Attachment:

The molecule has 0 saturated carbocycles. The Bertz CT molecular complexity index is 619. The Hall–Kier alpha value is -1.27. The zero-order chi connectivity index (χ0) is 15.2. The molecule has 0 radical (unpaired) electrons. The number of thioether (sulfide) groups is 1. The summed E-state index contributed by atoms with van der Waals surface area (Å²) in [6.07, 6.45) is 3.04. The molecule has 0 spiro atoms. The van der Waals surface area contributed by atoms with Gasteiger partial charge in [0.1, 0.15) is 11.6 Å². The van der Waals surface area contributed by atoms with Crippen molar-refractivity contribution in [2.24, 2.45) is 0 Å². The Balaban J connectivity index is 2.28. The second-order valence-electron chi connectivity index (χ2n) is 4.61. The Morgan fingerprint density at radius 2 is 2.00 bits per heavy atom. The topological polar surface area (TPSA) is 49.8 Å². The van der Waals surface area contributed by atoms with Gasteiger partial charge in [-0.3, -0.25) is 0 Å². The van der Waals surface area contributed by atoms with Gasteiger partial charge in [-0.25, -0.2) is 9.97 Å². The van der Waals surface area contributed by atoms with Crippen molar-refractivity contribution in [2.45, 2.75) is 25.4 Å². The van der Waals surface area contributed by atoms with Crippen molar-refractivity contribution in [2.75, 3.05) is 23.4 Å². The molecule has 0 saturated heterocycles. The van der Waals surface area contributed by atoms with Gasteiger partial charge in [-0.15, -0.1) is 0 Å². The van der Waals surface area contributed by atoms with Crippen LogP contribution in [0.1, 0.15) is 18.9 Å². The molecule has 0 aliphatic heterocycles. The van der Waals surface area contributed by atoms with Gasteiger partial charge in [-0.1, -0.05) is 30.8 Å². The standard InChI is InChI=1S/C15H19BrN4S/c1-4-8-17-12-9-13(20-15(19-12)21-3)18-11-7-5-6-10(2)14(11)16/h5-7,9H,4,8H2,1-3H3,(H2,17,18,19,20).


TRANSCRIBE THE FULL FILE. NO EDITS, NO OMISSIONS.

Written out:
The molecule has 0 saturated carbocycles. The Bertz CT molecular complexity index is 619. The Hall–Kier alpha value is -1.27. The zero-order chi connectivity index (χ0) is 15.2. The molecule has 0 radical (unpaired) electrons. The number of thioether (sulfide) groups is 1. The summed E-state index contributed by atoms with van der Waals surface area (Å²) in [6.07, 6.45) is 3.04. The molecule has 0 spiro atoms. The van der Waals surface area contributed by atoms with Gasteiger partial charge in [0.1, 0.15) is 11.6 Å². The van der Waals surface area contributed by atoms with Crippen molar-refractivity contribution in [2.24, 2.45) is 0 Å². The Balaban J connectivity index is 2.28. The second-order valence-electron chi connectivity index (χ2n) is 4.61. The Morgan fingerprint density at radius 2 is 2.00 bits per heavy atom. The topological polar surface area (TPSA) is 49.8 Å². The van der Waals surface area contributed by atoms with Gasteiger partial charge in [-0.3, -0.25) is 0 Å². The van der Waals surface area contributed by atoms with Gasteiger partial charge in [-0.25, -0.2) is 9.97 Å². The van der Waals surface area contributed by atoms with Crippen molar-refractivity contribution in [2.45, 2.75) is 25.4 Å². The van der Waals surface area contributed by atoms with Crippen molar-refractivity contribution in [2.75, 3.05) is 23.4 Å². The molecule has 0 saturated heterocycles. The van der Waals surface area contributed by atoms with Gasteiger partial charge in [-0.15, -0.1) is 0 Å². The van der Waals surface area contributed by atoms with Crippen LogP contribution in [0.1, 0.15) is 18.9 Å². The molecule has 0 aliphatic heterocycles. The van der Waals surface area contributed by atoms with Gasteiger partial charge in [-0.1, -0.05) is 30.8 Å². The standard InChI is InChI=1S/C15H19BrN4S/c1-4-8-17-12-9-13(20-15(19-12)21-3)18-11-7-5-6-10(2)14(11)16/h5-7,9H,4,8H2,1-3H3,(H2,17,18,19,20).